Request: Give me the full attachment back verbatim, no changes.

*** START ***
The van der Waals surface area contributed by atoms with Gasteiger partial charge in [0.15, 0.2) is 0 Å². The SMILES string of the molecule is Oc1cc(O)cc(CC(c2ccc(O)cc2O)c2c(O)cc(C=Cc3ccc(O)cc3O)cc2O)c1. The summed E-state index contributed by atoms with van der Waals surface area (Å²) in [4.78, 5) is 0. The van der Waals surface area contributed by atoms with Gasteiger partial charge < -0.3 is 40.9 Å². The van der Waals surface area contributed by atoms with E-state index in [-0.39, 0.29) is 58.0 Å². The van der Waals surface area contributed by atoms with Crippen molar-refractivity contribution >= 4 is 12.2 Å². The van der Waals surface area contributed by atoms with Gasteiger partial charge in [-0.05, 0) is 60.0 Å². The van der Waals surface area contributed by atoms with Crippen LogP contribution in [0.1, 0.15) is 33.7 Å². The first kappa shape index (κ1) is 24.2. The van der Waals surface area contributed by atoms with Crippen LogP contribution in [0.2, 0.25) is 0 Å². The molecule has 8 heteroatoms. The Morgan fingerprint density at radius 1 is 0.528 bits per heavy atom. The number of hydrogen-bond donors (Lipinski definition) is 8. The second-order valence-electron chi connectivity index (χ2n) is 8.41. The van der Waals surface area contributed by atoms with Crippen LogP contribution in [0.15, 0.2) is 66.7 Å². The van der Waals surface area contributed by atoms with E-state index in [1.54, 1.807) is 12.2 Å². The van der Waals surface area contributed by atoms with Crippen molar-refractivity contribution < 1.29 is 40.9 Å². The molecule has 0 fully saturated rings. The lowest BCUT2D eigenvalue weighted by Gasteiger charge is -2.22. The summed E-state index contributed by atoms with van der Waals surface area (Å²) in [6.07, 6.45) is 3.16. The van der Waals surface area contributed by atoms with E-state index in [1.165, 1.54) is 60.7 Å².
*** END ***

The van der Waals surface area contributed by atoms with Gasteiger partial charge in [0.15, 0.2) is 0 Å². The SMILES string of the molecule is Oc1cc(O)cc(CC(c2ccc(O)cc2O)c2c(O)cc(C=Cc3ccc(O)cc3O)cc2O)c1. The summed E-state index contributed by atoms with van der Waals surface area (Å²) in [4.78, 5) is 0. The van der Waals surface area contributed by atoms with Gasteiger partial charge < -0.3 is 40.9 Å². The van der Waals surface area contributed by atoms with E-state index in [-0.39, 0.29) is 58.0 Å². The van der Waals surface area contributed by atoms with Crippen molar-refractivity contribution >= 4 is 12.2 Å². The van der Waals surface area contributed by atoms with Gasteiger partial charge in [-0.05, 0) is 60.0 Å². The van der Waals surface area contributed by atoms with Crippen LogP contribution in [0.1, 0.15) is 33.7 Å². The first kappa shape index (κ1) is 24.2. The van der Waals surface area contributed by atoms with Crippen LogP contribution in [0.2, 0.25) is 0 Å². The molecule has 8 heteroatoms. The Morgan fingerprint density at radius 1 is 0.528 bits per heavy atom. The number of hydrogen-bond donors (Lipinski definition) is 8. The second-order valence-electron chi connectivity index (χ2n) is 8.41. The van der Waals surface area contributed by atoms with Crippen LogP contribution in [0.15, 0.2) is 66.7 Å². The van der Waals surface area contributed by atoms with E-state index in [1.54, 1.807) is 12.2 Å². The van der Waals surface area contributed by atoms with Crippen molar-refractivity contribution < 1.29 is 40.9 Å². The molecule has 0 fully saturated rings. The lowest BCUT2D eigenvalue weighted by Gasteiger charge is -2.22. The summed E-state index contributed by atoms with van der Waals surface area (Å²) in [6.07, 6.45) is 3.16. The van der Waals surface area contributed by atoms with E-state index in [1.165, 1.54) is 60.7 Å².